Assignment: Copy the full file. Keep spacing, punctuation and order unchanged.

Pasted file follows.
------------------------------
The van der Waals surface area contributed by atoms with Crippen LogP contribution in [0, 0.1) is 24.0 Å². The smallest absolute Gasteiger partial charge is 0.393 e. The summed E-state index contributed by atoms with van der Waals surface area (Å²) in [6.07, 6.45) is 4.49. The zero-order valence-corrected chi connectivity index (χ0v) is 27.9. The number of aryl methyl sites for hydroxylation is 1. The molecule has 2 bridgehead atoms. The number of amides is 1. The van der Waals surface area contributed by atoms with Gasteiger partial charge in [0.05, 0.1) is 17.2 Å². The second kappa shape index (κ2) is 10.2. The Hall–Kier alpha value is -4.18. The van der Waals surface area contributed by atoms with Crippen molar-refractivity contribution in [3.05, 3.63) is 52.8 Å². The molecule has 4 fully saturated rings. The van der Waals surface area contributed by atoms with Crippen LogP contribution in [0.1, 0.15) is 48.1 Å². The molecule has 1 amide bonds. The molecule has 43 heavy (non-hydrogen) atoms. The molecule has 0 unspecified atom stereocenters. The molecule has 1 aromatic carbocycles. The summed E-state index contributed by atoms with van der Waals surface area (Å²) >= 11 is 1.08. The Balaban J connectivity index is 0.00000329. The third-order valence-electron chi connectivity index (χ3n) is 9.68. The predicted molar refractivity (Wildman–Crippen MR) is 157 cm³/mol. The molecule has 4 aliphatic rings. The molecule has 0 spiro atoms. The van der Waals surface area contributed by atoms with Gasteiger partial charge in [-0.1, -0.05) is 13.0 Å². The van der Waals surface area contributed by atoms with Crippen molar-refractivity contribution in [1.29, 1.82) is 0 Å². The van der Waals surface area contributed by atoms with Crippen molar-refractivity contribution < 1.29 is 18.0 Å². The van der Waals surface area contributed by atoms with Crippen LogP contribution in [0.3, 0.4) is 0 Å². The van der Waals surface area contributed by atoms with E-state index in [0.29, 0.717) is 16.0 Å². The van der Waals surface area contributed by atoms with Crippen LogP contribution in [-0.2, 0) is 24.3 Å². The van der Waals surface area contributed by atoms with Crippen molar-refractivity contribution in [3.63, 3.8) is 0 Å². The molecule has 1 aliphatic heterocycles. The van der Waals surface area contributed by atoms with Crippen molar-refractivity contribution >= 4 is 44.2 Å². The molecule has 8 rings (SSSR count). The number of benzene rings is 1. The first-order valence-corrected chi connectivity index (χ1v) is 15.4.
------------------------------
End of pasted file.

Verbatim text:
The van der Waals surface area contributed by atoms with Crippen LogP contribution in [0, 0.1) is 24.0 Å². The smallest absolute Gasteiger partial charge is 0.393 e. The summed E-state index contributed by atoms with van der Waals surface area (Å²) in [6.07, 6.45) is 4.49. The zero-order valence-corrected chi connectivity index (χ0v) is 27.9. The number of aryl methyl sites for hydroxylation is 1. The molecule has 2 bridgehead atoms. The number of amides is 1. The van der Waals surface area contributed by atoms with Gasteiger partial charge in [0.05, 0.1) is 17.2 Å². The second kappa shape index (κ2) is 10.2. The Hall–Kier alpha value is -4.18. The van der Waals surface area contributed by atoms with Crippen molar-refractivity contribution in [3.05, 3.63) is 52.8 Å². The molecule has 4 fully saturated rings. The van der Waals surface area contributed by atoms with Crippen LogP contribution in [0.1, 0.15) is 48.1 Å². The molecule has 1 amide bonds. The molecule has 43 heavy (non-hydrogen) atoms. The molecule has 0 unspecified atom stereocenters. The molecule has 1 aromatic carbocycles. The summed E-state index contributed by atoms with van der Waals surface area (Å²) >= 11 is 1.08. The Balaban J connectivity index is 0.00000329. The third-order valence-electron chi connectivity index (χ3n) is 9.68. The predicted molar refractivity (Wildman–Crippen MR) is 157 cm³/mol. The molecule has 4 aliphatic rings. The molecule has 0 spiro atoms. The van der Waals surface area contributed by atoms with Gasteiger partial charge in [-0.1, -0.05) is 13.0 Å². The van der Waals surface area contributed by atoms with Crippen molar-refractivity contribution in [1.29, 1.82) is 0 Å². The van der Waals surface area contributed by atoms with Crippen molar-refractivity contribution < 1.29 is 18.0 Å². The van der Waals surface area contributed by atoms with Crippen LogP contribution in [0.3, 0.4) is 0 Å². The van der Waals surface area contributed by atoms with E-state index in [0.29, 0.717) is 16.0 Å². The van der Waals surface area contributed by atoms with Crippen LogP contribution in [-0.2, 0) is 24.3 Å². The van der Waals surface area contributed by atoms with Crippen molar-refractivity contribution in [3.63, 3.8) is 0 Å². The molecule has 1 aliphatic heterocycles. The van der Waals surface area contributed by atoms with Crippen molar-refractivity contribution >= 4 is 44.2 Å². The molecule has 8 rings (SSSR count). The number of benzene rings is 1. The first-order valence-corrected chi connectivity index (χ1v) is 15.4.